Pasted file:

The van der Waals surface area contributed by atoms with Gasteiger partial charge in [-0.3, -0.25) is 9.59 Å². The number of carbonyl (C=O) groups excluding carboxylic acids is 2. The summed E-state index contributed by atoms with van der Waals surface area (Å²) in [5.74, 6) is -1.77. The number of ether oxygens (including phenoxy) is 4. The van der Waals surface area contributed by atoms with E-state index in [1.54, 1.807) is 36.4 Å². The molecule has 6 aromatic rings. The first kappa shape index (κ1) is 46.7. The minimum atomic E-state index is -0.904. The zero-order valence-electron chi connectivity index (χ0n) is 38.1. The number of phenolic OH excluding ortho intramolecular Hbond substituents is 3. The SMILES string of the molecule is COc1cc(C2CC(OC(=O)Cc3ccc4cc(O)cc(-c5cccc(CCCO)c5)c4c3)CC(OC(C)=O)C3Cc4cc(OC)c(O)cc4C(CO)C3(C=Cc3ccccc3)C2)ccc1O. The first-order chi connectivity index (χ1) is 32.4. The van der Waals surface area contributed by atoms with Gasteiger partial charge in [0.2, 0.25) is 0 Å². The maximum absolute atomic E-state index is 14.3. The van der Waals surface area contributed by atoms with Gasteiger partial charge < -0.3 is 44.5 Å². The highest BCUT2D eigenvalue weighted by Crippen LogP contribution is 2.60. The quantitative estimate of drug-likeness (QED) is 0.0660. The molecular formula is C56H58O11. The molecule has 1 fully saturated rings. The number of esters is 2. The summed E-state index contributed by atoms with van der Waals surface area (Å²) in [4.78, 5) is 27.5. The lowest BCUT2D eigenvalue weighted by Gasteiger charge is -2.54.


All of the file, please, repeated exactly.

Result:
The van der Waals surface area contributed by atoms with Gasteiger partial charge in [-0.3, -0.25) is 9.59 Å². The number of carbonyl (C=O) groups excluding carboxylic acids is 2. The summed E-state index contributed by atoms with van der Waals surface area (Å²) in [5.74, 6) is -1.77. The number of ether oxygens (including phenoxy) is 4. The van der Waals surface area contributed by atoms with E-state index in [1.54, 1.807) is 36.4 Å². The molecule has 6 aromatic rings. The first kappa shape index (κ1) is 46.7. The minimum atomic E-state index is -0.904. The zero-order valence-electron chi connectivity index (χ0n) is 38.1. The number of phenolic OH excluding ortho intramolecular Hbond substituents is 3. The SMILES string of the molecule is COc1cc(C2CC(OC(=O)Cc3ccc4cc(O)cc(-c5cccc(CCCO)c5)c4c3)CC(OC(C)=O)C3Cc4cc(OC)c(O)cc4C(CO)C3(C=Cc3ccccc3)C2)ccc1O. The first-order chi connectivity index (χ1) is 32.4. The van der Waals surface area contributed by atoms with Gasteiger partial charge in [0.2, 0.25) is 0 Å². The maximum absolute atomic E-state index is 14.3. The van der Waals surface area contributed by atoms with Gasteiger partial charge < -0.3 is 44.5 Å². The highest BCUT2D eigenvalue weighted by Crippen LogP contribution is 2.60. The quantitative estimate of drug-likeness (QED) is 0.0660. The molecular formula is C56H58O11. The molecule has 1 fully saturated rings. The number of esters is 2. The summed E-state index contributed by atoms with van der Waals surface area (Å²) in [4.78, 5) is 27.5. The lowest BCUT2D eigenvalue weighted by Gasteiger charge is -2.54.